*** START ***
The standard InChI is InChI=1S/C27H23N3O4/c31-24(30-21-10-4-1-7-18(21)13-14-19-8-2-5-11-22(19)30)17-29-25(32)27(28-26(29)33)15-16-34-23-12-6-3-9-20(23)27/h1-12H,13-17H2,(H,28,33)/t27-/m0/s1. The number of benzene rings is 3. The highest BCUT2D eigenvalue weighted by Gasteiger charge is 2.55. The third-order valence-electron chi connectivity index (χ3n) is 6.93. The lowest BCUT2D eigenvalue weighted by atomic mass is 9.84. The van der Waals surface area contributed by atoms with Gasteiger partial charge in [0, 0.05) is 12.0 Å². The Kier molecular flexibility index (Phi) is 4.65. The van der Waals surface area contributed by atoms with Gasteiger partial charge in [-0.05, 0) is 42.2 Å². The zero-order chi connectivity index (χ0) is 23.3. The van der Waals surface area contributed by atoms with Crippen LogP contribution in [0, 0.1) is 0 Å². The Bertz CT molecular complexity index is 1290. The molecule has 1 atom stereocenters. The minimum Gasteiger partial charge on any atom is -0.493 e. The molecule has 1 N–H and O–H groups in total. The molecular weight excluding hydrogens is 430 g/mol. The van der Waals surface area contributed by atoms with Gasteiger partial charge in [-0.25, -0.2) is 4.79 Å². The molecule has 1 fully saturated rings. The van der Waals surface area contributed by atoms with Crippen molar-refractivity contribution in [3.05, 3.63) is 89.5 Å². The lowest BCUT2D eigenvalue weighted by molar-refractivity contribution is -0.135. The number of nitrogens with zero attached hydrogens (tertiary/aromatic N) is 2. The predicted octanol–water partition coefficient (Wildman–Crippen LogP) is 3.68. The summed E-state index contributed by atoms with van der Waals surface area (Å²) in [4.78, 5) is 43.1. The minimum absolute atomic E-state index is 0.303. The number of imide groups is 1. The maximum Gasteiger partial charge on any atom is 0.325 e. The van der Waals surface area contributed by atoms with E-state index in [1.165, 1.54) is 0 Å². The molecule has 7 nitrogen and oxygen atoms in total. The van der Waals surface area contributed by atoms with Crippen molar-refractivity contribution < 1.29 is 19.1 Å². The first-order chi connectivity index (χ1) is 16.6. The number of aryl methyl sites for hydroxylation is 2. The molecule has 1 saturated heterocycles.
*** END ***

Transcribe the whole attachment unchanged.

The standard InChI is InChI=1S/C27H23N3O4/c31-24(30-21-10-4-1-7-18(21)13-14-19-8-2-5-11-22(19)30)17-29-25(32)27(28-26(29)33)15-16-34-23-12-6-3-9-20(23)27/h1-12H,13-17H2,(H,28,33)/t27-/m0/s1. The number of benzene rings is 3. The highest BCUT2D eigenvalue weighted by Gasteiger charge is 2.55. The third-order valence-electron chi connectivity index (χ3n) is 6.93. The lowest BCUT2D eigenvalue weighted by atomic mass is 9.84. The van der Waals surface area contributed by atoms with Gasteiger partial charge in [0, 0.05) is 12.0 Å². The Kier molecular flexibility index (Phi) is 4.65. The van der Waals surface area contributed by atoms with Gasteiger partial charge in [-0.05, 0) is 42.2 Å². The zero-order chi connectivity index (χ0) is 23.3. The van der Waals surface area contributed by atoms with Crippen LogP contribution in [0, 0.1) is 0 Å². The Bertz CT molecular complexity index is 1290. The molecule has 1 atom stereocenters. The minimum Gasteiger partial charge on any atom is -0.493 e. The molecule has 1 N–H and O–H groups in total. The molecular weight excluding hydrogens is 430 g/mol. The van der Waals surface area contributed by atoms with Gasteiger partial charge in [-0.25, -0.2) is 4.79 Å². The molecule has 1 fully saturated rings. The van der Waals surface area contributed by atoms with Crippen molar-refractivity contribution in [3.05, 3.63) is 89.5 Å². The lowest BCUT2D eigenvalue weighted by molar-refractivity contribution is -0.135. The number of nitrogens with zero attached hydrogens (tertiary/aromatic N) is 2. The predicted octanol–water partition coefficient (Wildman–Crippen LogP) is 3.68. The summed E-state index contributed by atoms with van der Waals surface area (Å²) in [4.78, 5) is 43.1. The minimum absolute atomic E-state index is 0.303. The number of imide groups is 1. The maximum Gasteiger partial charge on any atom is 0.325 e. The van der Waals surface area contributed by atoms with E-state index in [1.165, 1.54) is 0 Å². The molecule has 7 nitrogen and oxygen atoms in total. The van der Waals surface area contributed by atoms with Crippen molar-refractivity contribution < 1.29 is 19.1 Å². The first-order chi connectivity index (χ1) is 16.6. The number of aryl methyl sites for hydroxylation is 2. The molecule has 1 saturated heterocycles.